Geopolitics is often likened to a game of chess. So while the 15 November meeting between Joe Biden and Xi Jinping at the G20 Summit in Bali seemed diplomatically reassuring, it’s still true that recent US sanctions have put China in check (though not checkmate). Semiconductor export controls, introduced by the US president on 17 October, will severely impede China’s semiconductor industry, which President Xi has been determined to make self-sufficient. The collateral damage will spread to all the high- to mid-range technologies underpinned by semiconductors, including AI, supercomputing, data centres, autonomous driving, hypersonic missiles and much more. Yet China’s response is likely to include much more defence than attack.
The sanctions focus on human capital (effectively forcing American employees in Chinese firms to resign) and capital goods (preventing the export of semiconductors or the equipment used to make them). Therefore, China has no choice but to invest even more in research and development (R&D) to encourage innovation and create incentives for domestic and international high-skilled workers to come and work in its chip sector.
In 2020 China attracted more than 100 employees of TSMC, the world-leading Taiwanese semiconductor company, to work in mainland China and made a big recruitment drive for South Korean engineers. One advert even said it would give “preferential treatment to former engineers of Samsung Electronics and SK Hynix”, South Korean chip makers. Expect to see Chinese companies racing to acquire semiconductor companies abroad. Meanwhile, the US, via Gina Raimondo, the commerce secretary, will continue its efforts to persuade South Korea, Taiwan, Israel and others to join its export control agenda, and attempt to limit foreign-based engineers moving to the Chinese semiconductor industry.
Driving innovation will be more difficult for China. Shenzhen and Shanghai, two important tech hubs, have doubled down on incentives and subsidies for companies in high-tech industries. One of China’s plans will be to invest heavily in new semiconductor materials and advanced packaging to circumvent US chip sanctions. China will probably increase its R&D expenditure to match that of the US – China invested 2.4 per cent of its GDP in R&D in 2020, whereas the US figure was 3.5 per cent. However, cross-country collaboration boosts R&D, and with the world looking more sceptically at China, it may struggle to get the same returns on its investments.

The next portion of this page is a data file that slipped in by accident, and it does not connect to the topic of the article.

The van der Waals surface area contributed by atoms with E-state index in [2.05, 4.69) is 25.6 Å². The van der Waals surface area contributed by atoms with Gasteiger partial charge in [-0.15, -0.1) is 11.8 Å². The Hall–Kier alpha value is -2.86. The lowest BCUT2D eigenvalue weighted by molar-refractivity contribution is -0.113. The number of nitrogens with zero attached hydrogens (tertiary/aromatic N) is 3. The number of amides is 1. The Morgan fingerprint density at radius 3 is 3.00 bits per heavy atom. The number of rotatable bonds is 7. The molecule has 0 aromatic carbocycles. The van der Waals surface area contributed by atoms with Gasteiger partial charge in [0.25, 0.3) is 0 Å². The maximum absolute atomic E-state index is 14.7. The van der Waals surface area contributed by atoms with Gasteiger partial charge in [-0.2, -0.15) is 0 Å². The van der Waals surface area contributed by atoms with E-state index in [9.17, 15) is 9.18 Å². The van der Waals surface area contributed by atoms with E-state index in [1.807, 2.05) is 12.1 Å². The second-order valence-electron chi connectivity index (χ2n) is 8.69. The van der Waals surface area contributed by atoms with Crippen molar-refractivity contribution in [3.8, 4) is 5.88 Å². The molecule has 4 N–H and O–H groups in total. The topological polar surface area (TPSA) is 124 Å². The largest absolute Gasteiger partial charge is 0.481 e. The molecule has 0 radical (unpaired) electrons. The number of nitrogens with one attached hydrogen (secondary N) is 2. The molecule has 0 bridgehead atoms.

China will increase its efforts to produce national tech champions and ensure it is not dependent on overseas technologies while pursuing a diplomatic advance with richer countries to cast itself in a better light. Investment-starved Europe is a good place to start. Olaf Scholz, the German chancellor, visited Beijing on 4 November and Emmanuel Macron, the French president, is expected to make a similar trip later this month. Macron has said that the EU must not “join together against China” as this would be “counterproductive”. Where the US sees itself on the right side of a Manichean struggle against China, Macron – and the EU more generally – takes a more nuanced view, calling China a “partner, competitor and systemic rival”. Grim economic realities in Europe will reaffirm a more pragmatic approach to Sino-EU relations. Over the coming years, Beijing will gladly welcome many European leaders on official visits.